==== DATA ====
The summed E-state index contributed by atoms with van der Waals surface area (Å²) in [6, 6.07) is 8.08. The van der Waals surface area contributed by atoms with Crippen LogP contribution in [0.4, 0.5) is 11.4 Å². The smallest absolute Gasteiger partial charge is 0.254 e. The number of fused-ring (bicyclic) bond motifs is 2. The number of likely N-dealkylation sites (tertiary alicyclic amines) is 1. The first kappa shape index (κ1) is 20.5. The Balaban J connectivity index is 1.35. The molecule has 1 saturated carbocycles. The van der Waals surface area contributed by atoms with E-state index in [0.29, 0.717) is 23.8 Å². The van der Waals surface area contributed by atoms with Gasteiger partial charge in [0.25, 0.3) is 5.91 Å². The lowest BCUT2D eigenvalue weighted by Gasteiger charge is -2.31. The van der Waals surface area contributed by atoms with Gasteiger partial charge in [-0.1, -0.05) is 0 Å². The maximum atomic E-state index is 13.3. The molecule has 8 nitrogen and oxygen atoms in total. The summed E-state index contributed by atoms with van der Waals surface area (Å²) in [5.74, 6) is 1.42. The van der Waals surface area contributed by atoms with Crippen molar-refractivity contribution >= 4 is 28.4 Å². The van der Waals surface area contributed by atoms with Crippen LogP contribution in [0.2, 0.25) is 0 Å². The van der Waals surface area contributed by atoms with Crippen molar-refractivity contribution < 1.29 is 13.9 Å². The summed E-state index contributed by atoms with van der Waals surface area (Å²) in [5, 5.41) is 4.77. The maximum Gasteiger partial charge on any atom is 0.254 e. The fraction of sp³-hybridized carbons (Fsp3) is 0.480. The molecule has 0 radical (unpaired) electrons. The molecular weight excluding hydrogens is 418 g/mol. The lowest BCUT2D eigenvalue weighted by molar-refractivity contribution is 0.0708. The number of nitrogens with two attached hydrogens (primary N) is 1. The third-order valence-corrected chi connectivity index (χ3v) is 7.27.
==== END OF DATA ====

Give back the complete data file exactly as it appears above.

The summed E-state index contributed by atoms with van der Waals surface area (Å²) in [6, 6.07) is 8.08. The van der Waals surface area contributed by atoms with Crippen LogP contribution in [0.4, 0.5) is 11.4 Å². The smallest absolute Gasteiger partial charge is 0.254 e. The number of fused-ring (bicyclic) bond motifs is 2. The number of likely N-dealkylation sites (tertiary alicyclic amines) is 1. The first kappa shape index (κ1) is 20.5. The Balaban J connectivity index is 1.35. The molecule has 1 saturated carbocycles. The van der Waals surface area contributed by atoms with E-state index in [0.29, 0.717) is 23.8 Å². The van der Waals surface area contributed by atoms with Gasteiger partial charge in [0.25, 0.3) is 5.91 Å². The lowest BCUT2D eigenvalue weighted by Gasteiger charge is -2.31. The van der Waals surface area contributed by atoms with Gasteiger partial charge in [-0.1, -0.05) is 0 Å². The maximum atomic E-state index is 13.3. The molecule has 8 nitrogen and oxygen atoms in total. The summed E-state index contributed by atoms with van der Waals surface area (Å²) in [5.74, 6) is 1.42. The van der Waals surface area contributed by atoms with Crippen molar-refractivity contribution >= 4 is 28.4 Å². The van der Waals surface area contributed by atoms with Crippen LogP contribution in [0.2, 0.25) is 0 Å². The van der Waals surface area contributed by atoms with Crippen molar-refractivity contribution < 1.29 is 13.9 Å². The summed E-state index contributed by atoms with van der Waals surface area (Å²) in [5, 5.41) is 4.77. The maximum Gasteiger partial charge on any atom is 0.254 e. The fraction of sp³-hybridized carbons (Fsp3) is 0.480. The molecule has 0 radical (unpaired) electrons. The molecular weight excluding hydrogens is 418 g/mol. The lowest BCUT2D eigenvalue weighted by molar-refractivity contribution is 0.0708. The number of nitrogens with two attached hydrogens (primary N) is 1. The third-order valence-corrected chi connectivity index (χ3v) is 7.27.